If you need more space consider buying two identical drives: one for the OS, and one for your programs. It also makes good sense to supplement your SSD with a sizable magnetic drive, to store larger, less performance-sensitive data, like your totally legitimate 200G music collection.
Remembering about memory
Memory is plentiful these days, 8GB should be your minimum entry point for anything CAD related. 1600 Mhz DDR3 is the sweet spot for price to performance. If you have a few extra bucks, don't bother with getting faster RAM, just get more RAM. You'll also notice the vendor workstations come equipped with ECC RAM. Do you need it? Nope.avi
Don't forget the mobo
It's easy to overlook the motherboard, as it won't be responsible for dramatic performance gains. You'll need to pay attention to memory slots (4+), maximum addressable memory (32GB+), number of SATA ports (6+) and available PCI 2.0 and 3.0 slots to accommodate your graphics card(s). I'm partial to Asus, but EVGA and MSI make solid boards too.
You have the power
You need some electric juice for all this PC glory. Typically, a power supply in the 700-1000W range is what you need. Larger PSUs run more efficiently at lower loads, plus it buys you margin for that day when you decide that popping a couple TitanX's isn't nearly as insane as it sounds right this moment.
A place for your gear
Part of the fun of building your own rig is injecting a bit of your own personality. The best place to do so is via the case, a welcome improvement over the lifeless, boring black boxes indicative of a purchased workstation. Personally, I tend to err on the land-a-plane-on-it case size. Because you never know when you'll decide to cram 6 drives, 4 video cards, and a liquid cooling reservoir in it.
So let's lay it all out on the table and compare what we've got to the purchased equivalent:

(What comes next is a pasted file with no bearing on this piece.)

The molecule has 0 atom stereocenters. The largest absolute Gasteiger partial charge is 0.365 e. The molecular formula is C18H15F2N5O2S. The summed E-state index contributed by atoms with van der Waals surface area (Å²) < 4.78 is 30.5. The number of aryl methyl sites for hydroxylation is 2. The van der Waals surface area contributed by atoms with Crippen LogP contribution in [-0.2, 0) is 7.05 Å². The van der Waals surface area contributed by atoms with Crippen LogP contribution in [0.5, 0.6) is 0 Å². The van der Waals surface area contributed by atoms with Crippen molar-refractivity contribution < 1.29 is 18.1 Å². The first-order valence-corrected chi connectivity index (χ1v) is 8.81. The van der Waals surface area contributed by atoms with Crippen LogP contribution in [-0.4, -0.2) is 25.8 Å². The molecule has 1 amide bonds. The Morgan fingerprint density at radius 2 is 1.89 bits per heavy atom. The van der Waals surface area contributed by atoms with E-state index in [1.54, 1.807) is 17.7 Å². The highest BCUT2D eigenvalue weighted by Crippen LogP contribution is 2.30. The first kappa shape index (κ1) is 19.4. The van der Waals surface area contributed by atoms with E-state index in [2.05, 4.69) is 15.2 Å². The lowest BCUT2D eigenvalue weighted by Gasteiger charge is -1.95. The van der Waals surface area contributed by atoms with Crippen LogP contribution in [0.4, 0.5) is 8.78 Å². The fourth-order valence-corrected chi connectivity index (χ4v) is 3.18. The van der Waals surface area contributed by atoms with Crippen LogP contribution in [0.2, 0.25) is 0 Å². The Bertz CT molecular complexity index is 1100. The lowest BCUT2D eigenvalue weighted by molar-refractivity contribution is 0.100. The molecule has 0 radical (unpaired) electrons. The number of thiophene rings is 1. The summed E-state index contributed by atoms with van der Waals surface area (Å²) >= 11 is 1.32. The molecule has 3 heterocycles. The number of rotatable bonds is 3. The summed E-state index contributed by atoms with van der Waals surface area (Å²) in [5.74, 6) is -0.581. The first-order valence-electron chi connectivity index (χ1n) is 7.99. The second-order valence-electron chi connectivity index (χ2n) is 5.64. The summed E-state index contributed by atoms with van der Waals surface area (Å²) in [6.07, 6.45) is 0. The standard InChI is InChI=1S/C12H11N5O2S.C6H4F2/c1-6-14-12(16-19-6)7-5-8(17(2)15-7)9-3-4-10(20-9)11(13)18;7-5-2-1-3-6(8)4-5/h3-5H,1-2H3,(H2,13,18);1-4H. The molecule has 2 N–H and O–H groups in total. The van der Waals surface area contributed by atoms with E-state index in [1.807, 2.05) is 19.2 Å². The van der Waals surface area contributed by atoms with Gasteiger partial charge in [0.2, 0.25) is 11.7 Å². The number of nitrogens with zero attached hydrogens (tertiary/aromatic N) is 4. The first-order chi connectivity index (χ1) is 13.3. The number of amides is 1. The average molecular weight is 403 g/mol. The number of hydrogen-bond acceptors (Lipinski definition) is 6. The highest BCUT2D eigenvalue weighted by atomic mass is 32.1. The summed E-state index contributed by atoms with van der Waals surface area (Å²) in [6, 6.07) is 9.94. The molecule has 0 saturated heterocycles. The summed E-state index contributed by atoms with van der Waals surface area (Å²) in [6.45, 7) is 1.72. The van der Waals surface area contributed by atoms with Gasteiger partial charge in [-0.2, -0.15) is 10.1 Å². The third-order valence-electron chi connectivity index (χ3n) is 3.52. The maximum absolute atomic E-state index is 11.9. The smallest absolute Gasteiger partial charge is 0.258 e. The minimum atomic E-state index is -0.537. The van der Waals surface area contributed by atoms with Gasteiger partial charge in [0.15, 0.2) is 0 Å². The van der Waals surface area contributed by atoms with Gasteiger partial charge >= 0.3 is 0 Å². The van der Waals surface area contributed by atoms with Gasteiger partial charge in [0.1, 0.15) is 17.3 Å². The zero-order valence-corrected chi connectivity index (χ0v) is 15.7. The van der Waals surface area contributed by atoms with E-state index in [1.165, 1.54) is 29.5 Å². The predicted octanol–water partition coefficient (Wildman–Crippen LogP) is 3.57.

A reasonable self-build (July 29, 2015):
CPU: Intel Core i5-4690K LGA 1150 $239.99
Mobo: Asus Maximum VII Hero Intel Z97 ATX $209.99
Graphics: Nvidia Quadro K620 $159.99 + EVGA Nvidia GTX 980 Superclocked $487.99 (With $20 Rebate)
SSD: Crucial MX200 6G Sata III $99.19
HDD: Seagate Barracuda 2TB 7200 RPM $76.99
RAM: Corsair Vengeance 8GB (2 x 4GB) DDR3 1600 $45.99
Case: Cooler Master Cosmos SE $169.99
PSU: EVGA 220-G2-0750XR: $129.99
OS: Windows 7 Pro: $134.95
Keyboard: Use what you got.
Mouse: Use what you got.
Dell Precision Tower 5810:
CPU: Intel Xeon E5-1620
Mobo: A Scooby-Doo mystery
Graphics: Nvidia Quadro K620
SSD: 256G SSD
HDD: 2TB 7200 RPM HD
RAM: 8GB (2x4GB) 2133Mhz DDR2 RDIMM ECC
Case: Generic Dell Sadness
PSU: Whatever they threw in there.
OS: Win 7 Pro / 8.1 Pro
Keyboard: Dell KB212-B Quiet Key
Mouse: Dell MS111 USB Optical
TOTAL: $2004 (After $668 Instant Savings)
Building certainly has its advantages. We built something respectable without breaking the bank, managing to squeeze a bonus GTX 980 in there, and still saved $250 over the turnkey equivalent. Not bad, eh? You're more than welcome to send me the difference in Steam gift cards.
If you enjoyed this blog, you might also like this content: PDM Part II: How to manage CAD files without Product Data Management Software
About the author: (Ed Lopategui)
Technology evangelist, entrepreneur, and aerospace engineer specialized in the software tools and technology which enable engineering, design, and product development - PDM, PLM, CAD, CAE, CAM. Any views, opinions, prophecies, and sarcastic remarks are my own and are in no way associated with any current or past employers.